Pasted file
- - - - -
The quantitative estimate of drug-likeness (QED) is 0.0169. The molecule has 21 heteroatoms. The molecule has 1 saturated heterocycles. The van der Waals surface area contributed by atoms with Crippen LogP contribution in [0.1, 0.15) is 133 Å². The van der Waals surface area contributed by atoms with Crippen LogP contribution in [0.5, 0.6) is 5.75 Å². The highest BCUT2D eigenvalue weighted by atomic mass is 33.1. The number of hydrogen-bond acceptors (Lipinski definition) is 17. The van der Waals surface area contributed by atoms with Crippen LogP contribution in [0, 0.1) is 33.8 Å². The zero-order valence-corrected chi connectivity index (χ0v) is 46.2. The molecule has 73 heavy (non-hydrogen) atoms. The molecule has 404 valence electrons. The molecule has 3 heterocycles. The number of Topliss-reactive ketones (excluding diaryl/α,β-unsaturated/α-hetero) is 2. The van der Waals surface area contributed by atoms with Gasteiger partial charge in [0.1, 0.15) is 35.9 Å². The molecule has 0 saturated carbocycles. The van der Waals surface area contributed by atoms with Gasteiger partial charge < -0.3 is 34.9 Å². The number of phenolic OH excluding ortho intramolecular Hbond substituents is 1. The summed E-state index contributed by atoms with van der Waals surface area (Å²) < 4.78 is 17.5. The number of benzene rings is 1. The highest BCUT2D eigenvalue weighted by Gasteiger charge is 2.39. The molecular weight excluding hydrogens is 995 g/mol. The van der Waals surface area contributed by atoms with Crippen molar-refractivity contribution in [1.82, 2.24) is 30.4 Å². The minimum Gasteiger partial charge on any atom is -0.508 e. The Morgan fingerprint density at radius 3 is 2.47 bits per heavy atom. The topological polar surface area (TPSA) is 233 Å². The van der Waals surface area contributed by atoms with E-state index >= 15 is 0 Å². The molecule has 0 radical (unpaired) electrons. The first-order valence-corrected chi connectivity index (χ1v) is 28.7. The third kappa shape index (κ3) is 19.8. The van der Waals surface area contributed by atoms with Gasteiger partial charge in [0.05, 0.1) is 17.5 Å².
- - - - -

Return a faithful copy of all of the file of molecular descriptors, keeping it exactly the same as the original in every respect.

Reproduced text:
The quantitative estimate of drug-likeness (QED) is 0.0169. The molecule has 21 heteroatoms. The molecule has 1 saturated heterocycles. The van der Waals surface area contributed by atoms with Crippen LogP contribution in [0.1, 0.15) is 133 Å². The van der Waals surface area contributed by atoms with Crippen LogP contribution in [0.5, 0.6) is 5.75 Å². The highest BCUT2D eigenvalue weighted by atomic mass is 33.1. The number of hydrogen-bond acceptors (Lipinski definition) is 17. The van der Waals surface area contributed by atoms with Crippen LogP contribution in [0, 0.1) is 33.8 Å². The zero-order valence-corrected chi connectivity index (χ0v) is 46.2. The molecule has 73 heavy (non-hydrogen) atoms. The molecule has 404 valence electrons. The molecule has 3 heterocycles. The number of Topliss-reactive ketones (excluding diaryl/α,β-unsaturated/α-hetero) is 2. The van der Waals surface area contributed by atoms with Gasteiger partial charge in [0.1, 0.15) is 35.9 Å². The molecule has 0 saturated carbocycles. The van der Waals surface area contributed by atoms with Gasteiger partial charge < -0.3 is 34.9 Å². The number of phenolic OH excluding ortho intramolecular Hbond substituents is 1. The summed E-state index contributed by atoms with van der Waals surface area (Å²) < 4.78 is 17.5. The number of benzene rings is 1. The highest BCUT2D eigenvalue weighted by Gasteiger charge is 2.39. The molecular weight excluding hydrogens is 995 g/mol. The van der Waals surface area contributed by atoms with Crippen molar-refractivity contribution in [1.82, 2.24) is 30.4 Å². The minimum Gasteiger partial charge on any atom is -0.508 e. The Morgan fingerprint density at radius 3 is 2.47 bits per heavy atom. The topological polar surface area (TPSA) is 233 Å². The van der Waals surface area contributed by atoms with E-state index >= 15 is 0 Å². The molecule has 0 radical (unpaired) electrons. The first-order valence-corrected chi connectivity index (χ1v) is 28.7. The third kappa shape index (κ3) is 19.8. The van der Waals surface area contributed by atoms with Gasteiger partial charge in [0.05, 0.1) is 17.5 Å².